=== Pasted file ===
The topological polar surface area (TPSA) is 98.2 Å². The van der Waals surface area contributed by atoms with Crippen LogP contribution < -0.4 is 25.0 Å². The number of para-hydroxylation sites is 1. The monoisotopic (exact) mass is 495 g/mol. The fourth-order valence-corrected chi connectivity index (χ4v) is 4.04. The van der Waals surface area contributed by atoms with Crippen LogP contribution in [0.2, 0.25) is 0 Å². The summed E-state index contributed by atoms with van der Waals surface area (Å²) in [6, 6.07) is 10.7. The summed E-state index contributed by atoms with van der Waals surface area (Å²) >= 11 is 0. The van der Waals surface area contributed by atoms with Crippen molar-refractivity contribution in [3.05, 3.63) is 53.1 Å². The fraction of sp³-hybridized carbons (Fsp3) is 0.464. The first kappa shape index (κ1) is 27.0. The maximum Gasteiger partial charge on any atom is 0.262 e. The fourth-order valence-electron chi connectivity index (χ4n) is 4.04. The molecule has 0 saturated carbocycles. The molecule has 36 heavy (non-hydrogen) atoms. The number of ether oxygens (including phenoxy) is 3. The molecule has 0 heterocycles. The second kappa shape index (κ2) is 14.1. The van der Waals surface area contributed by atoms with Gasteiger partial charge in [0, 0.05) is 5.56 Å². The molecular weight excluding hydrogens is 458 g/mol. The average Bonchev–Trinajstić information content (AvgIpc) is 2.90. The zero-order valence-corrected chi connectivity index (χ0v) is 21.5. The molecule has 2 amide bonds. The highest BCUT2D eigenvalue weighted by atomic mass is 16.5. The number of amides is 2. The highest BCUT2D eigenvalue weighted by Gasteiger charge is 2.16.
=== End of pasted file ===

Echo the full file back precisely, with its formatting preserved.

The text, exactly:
The topological polar surface area (TPSA) is 98.2 Å². The van der Waals surface area contributed by atoms with Crippen LogP contribution < -0.4 is 25.0 Å². The number of para-hydroxylation sites is 1. The monoisotopic (exact) mass is 495 g/mol. The fourth-order valence-corrected chi connectivity index (χ4v) is 4.04. The van der Waals surface area contributed by atoms with Crippen LogP contribution in [0.2, 0.25) is 0 Å². The summed E-state index contributed by atoms with van der Waals surface area (Å²) in [6, 6.07) is 10.7. The summed E-state index contributed by atoms with van der Waals surface area (Å²) >= 11 is 0. The van der Waals surface area contributed by atoms with Crippen molar-refractivity contribution in [3.05, 3.63) is 53.1 Å². The fraction of sp³-hybridized carbons (Fsp3) is 0.464. The first kappa shape index (κ1) is 27.0. The maximum Gasteiger partial charge on any atom is 0.262 e. The fourth-order valence-electron chi connectivity index (χ4n) is 4.04. The molecule has 0 saturated carbocycles. The molecule has 36 heavy (non-hydrogen) atoms. The number of ether oxygens (including phenoxy) is 3. The molecule has 0 heterocycles. The second kappa shape index (κ2) is 14.1. The van der Waals surface area contributed by atoms with Gasteiger partial charge in [0, 0.05) is 5.56 Å². The molecular weight excluding hydrogens is 458 g/mol. The average Bonchev–Trinajstić information content (AvgIpc) is 2.90. The zero-order valence-corrected chi connectivity index (χ0v) is 21.5. The molecule has 2 amide bonds. The highest BCUT2D eigenvalue weighted by atomic mass is 16.5. The number of amides is 2. The highest BCUT2D eigenvalue weighted by Gasteiger charge is 2.16.